Riverhead Town Councilwoman was one of three town board members, including Jodi Giglio and Frank Beyrodt, who came to the Stotzky Park vigil. “Riverhead is a close-knit community and we care for each other,” she said, urging attendees to come and “take your seat at the table” of town government.

Suffolk County Executive Steve Bellone praised protesters throughout the county in his Sunday afternoon media address.

“I want to thank everyone out there doing this peacefully, expressing their rights as American citizens in a lawful way,” said Mr. Bellone, who had earlier condemned the police killing of Mr. Floyd.

“If you want to make change that is lasting, that matters and will affect people’s lives over the long term, you have to change structures,” he said. “that is why we have focused on systemic changes here. That is how we make progress.”

The Suffolk County Police Department has had a long history of discriminatory practices, which led the U.S. Justice Department in 2013 to issue a consent decree requiring the county to ensure nondiscrimination against Latino residents in its policing practices.

Mr. Bellone said the 2017 indictment of former Suffolk County District Attorney Thomas Spota has also helped the county instate more equitable criminal justice practices.

“He used his power in ways that were abusive and corrupt and hurt peoples’ lives,” he said. “He oversaw systematically denied to black males in this county evidence that could have been used to try to prove their innocence in court.”

“The enemy doesn’t begin by hurting the next person. The enemy begins by hurting themselves,” said Pastor Arthor L. Faber of The Regal Room Restoration Christian Fellowship (right). “Once you don’t love yourself, once the love of God, the spirit that’s in your heart doesn’t reign, that’s how you can lean on a man’s neck for nine minutes and not care that the camera and the world is going to be watching you.”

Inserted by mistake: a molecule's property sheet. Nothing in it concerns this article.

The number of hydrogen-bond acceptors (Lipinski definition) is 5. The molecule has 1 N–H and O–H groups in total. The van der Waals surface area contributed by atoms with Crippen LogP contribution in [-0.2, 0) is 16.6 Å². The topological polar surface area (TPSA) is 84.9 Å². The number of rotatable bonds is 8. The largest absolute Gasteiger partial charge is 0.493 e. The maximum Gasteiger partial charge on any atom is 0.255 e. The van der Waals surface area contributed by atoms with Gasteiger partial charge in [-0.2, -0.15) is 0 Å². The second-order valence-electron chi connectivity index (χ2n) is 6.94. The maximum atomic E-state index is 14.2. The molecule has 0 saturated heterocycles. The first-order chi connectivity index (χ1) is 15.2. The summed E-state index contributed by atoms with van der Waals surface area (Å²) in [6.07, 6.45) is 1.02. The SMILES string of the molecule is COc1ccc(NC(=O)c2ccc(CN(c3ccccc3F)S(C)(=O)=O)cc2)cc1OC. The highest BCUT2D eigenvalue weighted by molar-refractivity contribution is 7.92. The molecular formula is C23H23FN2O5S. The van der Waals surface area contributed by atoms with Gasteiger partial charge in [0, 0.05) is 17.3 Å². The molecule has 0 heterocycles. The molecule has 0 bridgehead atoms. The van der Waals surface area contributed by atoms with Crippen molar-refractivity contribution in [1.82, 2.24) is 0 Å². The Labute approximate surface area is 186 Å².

“The type of neckhold used in this video is not something our department authorizes,” said Suffolk County Police Chief Stuart Cameron. “We train officers first to deescalate verbally and use force only as a last resort, and if they have to use force, to use the amount minimally effective for the objective.”

“Many of our officers were shocked to see the video,” he added. “For the most part, their feelings are in line with the protesters.”

A South Fork protest is in the works for Tuesday, June 2 at 5 p.m. at the Bridgehampton Community House. More details are on Facebook.

South Fork New York State Assemblyman Fred Thiele weighed in on the unrest Monday morning.

“Change never comes easy. Protest has been at the core of needed change throughout our history. It is clear that this is not an isolated incident. It has been repeated too many times across our land. Yet, nothing has changed. I support those who petition their government to change the circumstances that continue to lead to these injustices,” he said. “At the same time, violence solves nothing. As Dr. King said, “Returning violence for violence multiplies violence, adding deeper darkness to a night already devoid of stars. Darkness cannot drive out darkness; only light can do that.” It is time for each of us to do what we can to light a candle and help drive out the darkness. It is my hope that the State Legislature will be part of that effort. Transparency and accountability are a necessary part of driving out the darkness. Action is necessary now to enact the reforms needed to restore trust between law enforcement and every community that they serve in our state and nation.”

Beth Young
Beth Young is an award-winning local journalist who has been covering the East End since the 1990s. She began her career at the Sag Harbor Express and, after receiving her Masters from the Columbia University Graduate School of Journalism, has reported for the Southampton Press, the East Hampton Press and the Times/Review Media Group. She founded the East End Beacon website in 2013, and a print edition in 2017. Beth was born and raised on the North Fork. In her spare time, she tinkers with bicycles, tries not to drown in the Peconic Bay and hopes to grow the perfect tomato. You can send her a message at